Insights from Don Drury President, Moran Wealth Management
Although investors do not have a crystal ball, certain economic metrics can help investors and business owners make informed decisions on the direction of the economy. For instance, leading economic indicators can signal changes in the economy before they occur. One of the most well-known leading economic indicators is the Yield Curve, which conveys the relationship between short-term and long-term interest rates on treasury bonds.
Financial experts argue that the slope of the yield curve can predict future economic activity. In a normal economic landscape, the curve is upward sloping with the short-term rate lower than the long-term. To understand why, it is useful to think about treasury bonds as essentially investors lending money to the U.S. government. As the maturity of a bond increases, investors expect to be compensated for the increased risk of lending their money over a longer period. Th is relationship between short-term and long-term rates can change, however, with the curve flattening and even inverting. Short-term rates are primarily influenced by expectations of the Fed’s monetary policy, while long-term rates are set by investor’s outlook on inflation and economic growth. A normal, upward sloping curve indicate investors predict future economic health and market expansion. When investors start to anticipate the economy slowing down in the future, this curve inverts with short-term bonds yielding higher than long term bonds. This yield curve inversion signals investors have a pessimistic long-term economic outlook and are willing to pay a premium on shorter term bonds.
Traditionally, economists look at the difference between the three-month and the 10-year Treasury note to determine the possibility of a future recession. Economists pay attention to this metric because it has reliably predicted the last eight recessions consecutively, including the Great Recession of 2008.1 As of June 23, 2022, the spread between the three-month and the 10-year Treasury has remained positive. The spread of the two-year and 10-year Treasury note, on the other hand, does not have a perfect track record of predicting a recession, but is still significant, nonetheless. This inversion historically has predicted seven out of the eight past recessions and has had one false positive in 1994.2 On April 1, 2022, we briefly saw the two-year Treasury note top the 10-year Treasury note at 2.44% versus 2.38%, signaling to investors another recession may be impending. It is important to remember that a recession does not follow immediately after an inversion. On average, a recession comes 19 months after the two-year and 10-year yield inversion.3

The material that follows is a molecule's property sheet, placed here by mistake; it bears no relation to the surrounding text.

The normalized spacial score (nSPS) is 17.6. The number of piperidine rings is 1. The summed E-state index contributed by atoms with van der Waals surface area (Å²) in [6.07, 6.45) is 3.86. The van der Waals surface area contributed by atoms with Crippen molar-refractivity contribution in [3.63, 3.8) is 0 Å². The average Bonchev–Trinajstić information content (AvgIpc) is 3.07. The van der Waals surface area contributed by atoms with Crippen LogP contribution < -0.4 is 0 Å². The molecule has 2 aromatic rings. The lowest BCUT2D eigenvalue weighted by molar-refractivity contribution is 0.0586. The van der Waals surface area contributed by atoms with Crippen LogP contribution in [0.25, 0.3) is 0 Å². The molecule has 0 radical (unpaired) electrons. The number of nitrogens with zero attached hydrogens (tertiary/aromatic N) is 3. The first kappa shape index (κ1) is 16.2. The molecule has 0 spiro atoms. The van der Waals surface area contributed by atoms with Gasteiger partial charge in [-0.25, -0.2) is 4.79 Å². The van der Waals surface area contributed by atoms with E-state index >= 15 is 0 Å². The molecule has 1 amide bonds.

With all of this in mind, we believe that we remain at a crucial turning point in the economy as the Fed embarks on aggressive monetary
policies to combat inflation. Here at Moran Wealth Management, we are actively watching for changes in leading economic indicators including
the yield curve and encourage you to reach out to us regarding any questions or concerns.
You may contact us at your own convenience on our mainline 239-920-4440 or schedule an appointment at moranwm.com.
Donald E. Drury President
P: (239) 920.4448
F: (239) 431.5239
5801 Pelican Bay Boulevard, Suite 110, Naples, FL 34108
This article contains general information that is not suitable for everyone and was prepared for informational purposes only. Nothing
contained herein should be construed as a solicitation to buy or sell any security or as investment advice to any reader. The article is an advertisement for Moran Wealth Management in its capacity as a registered investment adviser. The article contains certain forward-looking statements that indicate future possibilities. Due to known and unknown risks, other uncertainties and factors, actual results may differ materially. As such, there is no guarantee that any views and opinions expressed herein will come to pass. Past performance is not a guarantee or predictor of future performance.
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